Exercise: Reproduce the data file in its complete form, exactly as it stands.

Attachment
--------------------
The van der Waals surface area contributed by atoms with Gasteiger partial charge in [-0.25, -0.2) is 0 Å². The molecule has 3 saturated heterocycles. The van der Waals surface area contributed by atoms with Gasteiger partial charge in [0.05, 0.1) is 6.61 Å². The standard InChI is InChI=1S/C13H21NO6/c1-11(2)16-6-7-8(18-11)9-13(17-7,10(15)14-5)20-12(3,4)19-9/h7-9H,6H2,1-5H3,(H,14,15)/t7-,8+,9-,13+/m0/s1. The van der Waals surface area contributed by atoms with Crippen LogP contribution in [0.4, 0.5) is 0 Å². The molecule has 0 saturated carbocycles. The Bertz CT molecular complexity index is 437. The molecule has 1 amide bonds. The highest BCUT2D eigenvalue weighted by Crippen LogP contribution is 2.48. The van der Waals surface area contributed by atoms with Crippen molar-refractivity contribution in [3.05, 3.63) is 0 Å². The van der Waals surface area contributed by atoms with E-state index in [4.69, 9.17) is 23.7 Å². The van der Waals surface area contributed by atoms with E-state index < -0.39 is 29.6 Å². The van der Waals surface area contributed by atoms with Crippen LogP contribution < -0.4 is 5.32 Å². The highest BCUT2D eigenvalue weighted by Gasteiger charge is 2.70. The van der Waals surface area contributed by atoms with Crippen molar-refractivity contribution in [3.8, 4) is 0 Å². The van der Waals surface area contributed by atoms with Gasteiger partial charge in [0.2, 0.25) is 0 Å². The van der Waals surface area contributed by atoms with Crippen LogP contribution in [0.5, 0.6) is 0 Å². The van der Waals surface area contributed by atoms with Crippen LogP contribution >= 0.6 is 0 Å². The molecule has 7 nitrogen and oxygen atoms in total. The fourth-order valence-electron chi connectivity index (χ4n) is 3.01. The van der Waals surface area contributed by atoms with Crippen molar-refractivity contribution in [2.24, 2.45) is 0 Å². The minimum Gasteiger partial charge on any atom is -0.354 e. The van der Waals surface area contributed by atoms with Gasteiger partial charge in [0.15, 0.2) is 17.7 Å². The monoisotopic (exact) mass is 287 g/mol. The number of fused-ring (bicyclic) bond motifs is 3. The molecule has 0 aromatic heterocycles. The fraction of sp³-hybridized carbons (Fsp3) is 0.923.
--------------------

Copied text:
The van der Waals surface area contributed by atoms with Gasteiger partial charge in [-0.25, -0.2) is 0 Å². The molecule has 3 saturated heterocycles. The van der Waals surface area contributed by atoms with Gasteiger partial charge in [0.05, 0.1) is 6.61 Å². The standard InChI is InChI=1S/C13H21NO6/c1-11(2)16-6-7-8(18-11)9-13(17-7,10(15)14-5)20-12(3,4)19-9/h7-9H,6H2,1-5H3,(H,14,15)/t7-,8+,9-,13+/m0/s1. The van der Waals surface area contributed by atoms with Crippen LogP contribution in [0.4, 0.5) is 0 Å². The molecule has 0 saturated carbocycles. The Bertz CT molecular complexity index is 437. The molecule has 1 amide bonds. The highest BCUT2D eigenvalue weighted by Crippen LogP contribution is 2.48. The van der Waals surface area contributed by atoms with Crippen molar-refractivity contribution in [3.05, 3.63) is 0 Å². The van der Waals surface area contributed by atoms with E-state index in [4.69, 9.17) is 23.7 Å². The van der Waals surface area contributed by atoms with E-state index < -0.39 is 29.6 Å². The van der Waals surface area contributed by atoms with Crippen LogP contribution < -0.4 is 5.32 Å². The highest BCUT2D eigenvalue weighted by Gasteiger charge is 2.70. The van der Waals surface area contributed by atoms with Crippen molar-refractivity contribution in [3.8, 4) is 0 Å². The van der Waals surface area contributed by atoms with Gasteiger partial charge in [0.2, 0.25) is 0 Å². The van der Waals surface area contributed by atoms with Crippen LogP contribution in [0.5, 0.6) is 0 Å². The van der Waals surface area contributed by atoms with Crippen LogP contribution >= 0.6 is 0 Å². The molecule has 7 nitrogen and oxygen atoms in total. The fourth-order valence-electron chi connectivity index (χ4n) is 3.01. The van der Waals surface area contributed by atoms with Crippen molar-refractivity contribution in [2.24, 2.45) is 0 Å². The minimum Gasteiger partial charge on any atom is -0.354 e. The van der Waals surface area contributed by atoms with Gasteiger partial charge in [0.15, 0.2) is 17.7 Å². The monoisotopic (exact) mass is 287 g/mol. The number of fused-ring (bicyclic) bond motifs is 3. The molecule has 0 aromatic heterocycles. The fraction of sp³-hybridized carbons (Fsp3) is 0.923.